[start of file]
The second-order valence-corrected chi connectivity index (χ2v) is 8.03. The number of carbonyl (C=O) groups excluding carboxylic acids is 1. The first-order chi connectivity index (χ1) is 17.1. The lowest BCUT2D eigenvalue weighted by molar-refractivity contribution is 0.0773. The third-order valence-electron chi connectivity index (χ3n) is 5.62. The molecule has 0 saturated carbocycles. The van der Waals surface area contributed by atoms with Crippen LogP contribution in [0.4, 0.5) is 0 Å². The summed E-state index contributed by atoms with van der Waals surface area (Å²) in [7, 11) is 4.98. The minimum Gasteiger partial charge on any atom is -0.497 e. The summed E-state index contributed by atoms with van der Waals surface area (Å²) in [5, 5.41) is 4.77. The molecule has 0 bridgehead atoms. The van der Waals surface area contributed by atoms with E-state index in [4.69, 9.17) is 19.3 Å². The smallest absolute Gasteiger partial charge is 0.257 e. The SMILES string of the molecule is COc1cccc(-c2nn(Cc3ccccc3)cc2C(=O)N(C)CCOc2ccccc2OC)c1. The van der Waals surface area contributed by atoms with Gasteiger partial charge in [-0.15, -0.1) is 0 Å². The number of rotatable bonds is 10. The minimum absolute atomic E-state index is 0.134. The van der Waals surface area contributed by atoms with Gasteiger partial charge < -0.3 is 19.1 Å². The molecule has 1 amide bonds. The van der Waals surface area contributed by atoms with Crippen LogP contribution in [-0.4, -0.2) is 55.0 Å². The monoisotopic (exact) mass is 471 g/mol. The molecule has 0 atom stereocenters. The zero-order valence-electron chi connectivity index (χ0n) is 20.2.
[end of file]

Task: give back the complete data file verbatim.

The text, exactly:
The second-order valence-corrected chi connectivity index (χ2v) is 8.03. The number of carbonyl (C=O) groups excluding carboxylic acids is 1. The first-order chi connectivity index (χ1) is 17.1. The lowest BCUT2D eigenvalue weighted by molar-refractivity contribution is 0.0773. The third-order valence-electron chi connectivity index (χ3n) is 5.62. The molecule has 0 saturated carbocycles. The van der Waals surface area contributed by atoms with Crippen LogP contribution in [0.4, 0.5) is 0 Å². The summed E-state index contributed by atoms with van der Waals surface area (Å²) in [7, 11) is 4.98. The minimum Gasteiger partial charge on any atom is -0.497 e. The summed E-state index contributed by atoms with van der Waals surface area (Å²) in [5, 5.41) is 4.77. The molecule has 0 bridgehead atoms. The van der Waals surface area contributed by atoms with E-state index in [4.69, 9.17) is 19.3 Å². The smallest absolute Gasteiger partial charge is 0.257 e. The SMILES string of the molecule is COc1cccc(-c2nn(Cc3ccccc3)cc2C(=O)N(C)CCOc2ccccc2OC)c1. The van der Waals surface area contributed by atoms with Gasteiger partial charge in [-0.15, -0.1) is 0 Å². The number of rotatable bonds is 10. The minimum absolute atomic E-state index is 0.134. The van der Waals surface area contributed by atoms with Gasteiger partial charge < -0.3 is 19.1 Å². The molecule has 1 amide bonds. The van der Waals surface area contributed by atoms with Crippen LogP contribution in [-0.4, -0.2) is 55.0 Å². The monoisotopic (exact) mass is 471 g/mol. The molecule has 0 atom stereocenters. The zero-order valence-electron chi connectivity index (χ0n) is 20.2.